Re: HTML - i18n / NCR & charsets

Daniel W. Connolly (
Tue, 03 Dec 1996 21:06:23 -0400

Message-Id: <>
To: "Dirk.vanGulik" <>
Subject: Re: HTML - i18n / NCR & charsets 
In-reply-to: Your message of "Tue, 26 Nov 1996 19:13:23 +0100."
Date: Tue, 03 Dec 1996 21:06:23 -0400
From: "Daniel W. Connolly" <>

In message <9611261813.AA08437@>, "Dirk.vanGulik" writes:
>As HTML if often transported using HTTP, the current proposal
>for an internationalized version of HTML causes several
>conflicts with widespread existing problems and 'out-of-HTML-
>band' communicated charset information on HTTP level; or the
>default latin1 assumption.

The HTML and HTTP specs are internally and mutually consistent.  That
non-standard practices exist is a sad fact. The standards process for
these documents bends over backwards to accomodate existing
practice. But as the system is growing exponentially, we have to weigh
the future value of a reasonably clean system against the value of
backwards compatibility.

>In the actual world people have taken to using so called Numerical
>Glyph/Character references within their HTML documents, such as &#160; 
>which are simply indexes into the 'defined' character set.
>In the il8n proposal these numerical references are taken to be
>indexes into the unicode set, so called 'codepoint's. This regardless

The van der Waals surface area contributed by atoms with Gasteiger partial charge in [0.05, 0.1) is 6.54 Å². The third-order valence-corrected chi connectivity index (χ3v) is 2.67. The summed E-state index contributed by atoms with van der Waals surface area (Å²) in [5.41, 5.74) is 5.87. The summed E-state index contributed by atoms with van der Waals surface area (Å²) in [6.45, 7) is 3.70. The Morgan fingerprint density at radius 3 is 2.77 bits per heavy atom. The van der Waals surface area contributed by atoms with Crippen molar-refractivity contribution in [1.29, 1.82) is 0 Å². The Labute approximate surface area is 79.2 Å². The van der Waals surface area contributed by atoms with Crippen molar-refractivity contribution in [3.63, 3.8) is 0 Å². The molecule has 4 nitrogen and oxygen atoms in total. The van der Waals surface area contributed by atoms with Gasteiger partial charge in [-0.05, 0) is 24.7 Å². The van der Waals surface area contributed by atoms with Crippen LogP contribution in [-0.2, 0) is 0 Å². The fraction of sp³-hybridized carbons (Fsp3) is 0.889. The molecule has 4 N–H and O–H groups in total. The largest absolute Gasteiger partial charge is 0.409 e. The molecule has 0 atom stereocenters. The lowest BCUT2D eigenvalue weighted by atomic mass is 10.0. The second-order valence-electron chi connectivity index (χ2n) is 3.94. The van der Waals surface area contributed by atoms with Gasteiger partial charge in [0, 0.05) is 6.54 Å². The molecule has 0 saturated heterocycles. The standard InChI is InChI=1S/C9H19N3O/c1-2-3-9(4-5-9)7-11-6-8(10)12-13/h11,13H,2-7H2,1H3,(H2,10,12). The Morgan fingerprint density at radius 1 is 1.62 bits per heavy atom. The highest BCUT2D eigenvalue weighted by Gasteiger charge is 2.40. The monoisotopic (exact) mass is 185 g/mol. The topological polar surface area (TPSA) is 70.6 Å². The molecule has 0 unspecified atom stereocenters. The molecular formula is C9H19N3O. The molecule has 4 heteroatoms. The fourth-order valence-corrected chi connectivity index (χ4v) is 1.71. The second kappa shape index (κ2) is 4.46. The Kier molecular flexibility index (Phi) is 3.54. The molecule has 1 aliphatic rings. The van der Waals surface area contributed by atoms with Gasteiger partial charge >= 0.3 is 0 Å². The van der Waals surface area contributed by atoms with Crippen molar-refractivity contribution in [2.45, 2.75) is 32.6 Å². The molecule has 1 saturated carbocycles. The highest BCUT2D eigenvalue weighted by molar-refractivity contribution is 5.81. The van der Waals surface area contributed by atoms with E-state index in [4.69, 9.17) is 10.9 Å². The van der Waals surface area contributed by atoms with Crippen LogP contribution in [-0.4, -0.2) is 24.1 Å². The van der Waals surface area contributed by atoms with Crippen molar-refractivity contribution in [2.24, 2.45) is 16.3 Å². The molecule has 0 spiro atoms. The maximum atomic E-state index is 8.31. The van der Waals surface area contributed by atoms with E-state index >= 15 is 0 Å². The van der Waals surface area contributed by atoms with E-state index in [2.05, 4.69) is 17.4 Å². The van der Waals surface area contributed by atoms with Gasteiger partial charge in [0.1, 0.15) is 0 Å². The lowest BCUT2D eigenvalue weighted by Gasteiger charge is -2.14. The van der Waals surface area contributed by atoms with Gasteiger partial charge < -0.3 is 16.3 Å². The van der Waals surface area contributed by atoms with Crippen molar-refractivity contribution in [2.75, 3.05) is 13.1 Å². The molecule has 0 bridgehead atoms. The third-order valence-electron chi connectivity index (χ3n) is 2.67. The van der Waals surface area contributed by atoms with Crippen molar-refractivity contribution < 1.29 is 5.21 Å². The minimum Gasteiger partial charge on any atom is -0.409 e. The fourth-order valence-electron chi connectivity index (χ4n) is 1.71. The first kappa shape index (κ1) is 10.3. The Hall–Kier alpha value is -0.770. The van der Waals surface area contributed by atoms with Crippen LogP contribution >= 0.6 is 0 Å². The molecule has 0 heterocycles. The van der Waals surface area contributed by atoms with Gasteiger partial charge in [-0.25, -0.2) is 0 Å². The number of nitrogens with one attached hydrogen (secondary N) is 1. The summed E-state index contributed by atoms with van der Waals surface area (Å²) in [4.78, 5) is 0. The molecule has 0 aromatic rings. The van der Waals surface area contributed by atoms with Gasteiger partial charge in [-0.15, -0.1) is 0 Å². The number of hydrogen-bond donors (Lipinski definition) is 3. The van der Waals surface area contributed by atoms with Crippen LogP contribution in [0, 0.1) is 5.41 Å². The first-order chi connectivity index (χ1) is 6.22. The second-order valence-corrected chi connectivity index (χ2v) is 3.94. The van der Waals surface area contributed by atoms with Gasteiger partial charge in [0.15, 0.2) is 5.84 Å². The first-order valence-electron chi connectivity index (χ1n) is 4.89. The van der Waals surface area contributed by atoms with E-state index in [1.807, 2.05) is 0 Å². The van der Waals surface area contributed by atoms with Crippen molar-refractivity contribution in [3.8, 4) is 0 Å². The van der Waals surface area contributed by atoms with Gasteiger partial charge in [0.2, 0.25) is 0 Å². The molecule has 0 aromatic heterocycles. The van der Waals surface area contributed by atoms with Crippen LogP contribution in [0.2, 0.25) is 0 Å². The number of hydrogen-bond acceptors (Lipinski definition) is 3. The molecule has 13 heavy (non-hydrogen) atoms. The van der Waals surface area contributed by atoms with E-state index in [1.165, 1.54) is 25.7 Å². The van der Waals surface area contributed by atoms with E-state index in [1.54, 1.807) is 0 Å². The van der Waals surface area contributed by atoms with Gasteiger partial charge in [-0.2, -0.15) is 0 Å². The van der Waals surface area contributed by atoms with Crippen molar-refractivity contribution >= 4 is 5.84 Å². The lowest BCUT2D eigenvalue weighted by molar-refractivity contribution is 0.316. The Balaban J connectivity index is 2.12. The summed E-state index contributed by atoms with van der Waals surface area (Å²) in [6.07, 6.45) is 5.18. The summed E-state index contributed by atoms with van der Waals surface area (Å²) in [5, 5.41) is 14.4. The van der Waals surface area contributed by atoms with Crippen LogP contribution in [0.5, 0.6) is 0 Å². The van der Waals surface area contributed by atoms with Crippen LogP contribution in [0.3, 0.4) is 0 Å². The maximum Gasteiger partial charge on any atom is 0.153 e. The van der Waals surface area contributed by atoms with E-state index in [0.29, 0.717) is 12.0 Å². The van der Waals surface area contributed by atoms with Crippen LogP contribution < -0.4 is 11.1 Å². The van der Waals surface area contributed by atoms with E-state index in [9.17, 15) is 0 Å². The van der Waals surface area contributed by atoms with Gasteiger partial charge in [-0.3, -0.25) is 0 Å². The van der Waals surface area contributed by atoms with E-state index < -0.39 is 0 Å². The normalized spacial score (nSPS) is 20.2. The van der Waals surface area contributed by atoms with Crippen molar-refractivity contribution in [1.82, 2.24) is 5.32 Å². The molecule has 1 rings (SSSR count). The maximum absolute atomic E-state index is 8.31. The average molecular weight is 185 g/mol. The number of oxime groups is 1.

>of the character set announced in the header. (or in an http_equiv
>in the actual body).
>Currently most of these numerical references are intented by their
>authors to be indexes into latin1 or, if a charset is announced in 
>the http header by the server, as in index into that set. 

I understand many broken software packages contributed to
the delinquency of these authors. Sad but true...

I'm tempted to institute a PICS rating system for software that
violates standards and entices users to do so. PICS labels could be
used like traffic tickets to cite spec violators. They didn't call me
the "SGML cop" for nothing!

In any case: nobody ever promised these authors that their
documents would work:

>Effectively HTML has been upgraded to a new and better version,

Not so: what HTML standards there are have been consistent on
this issue throughout.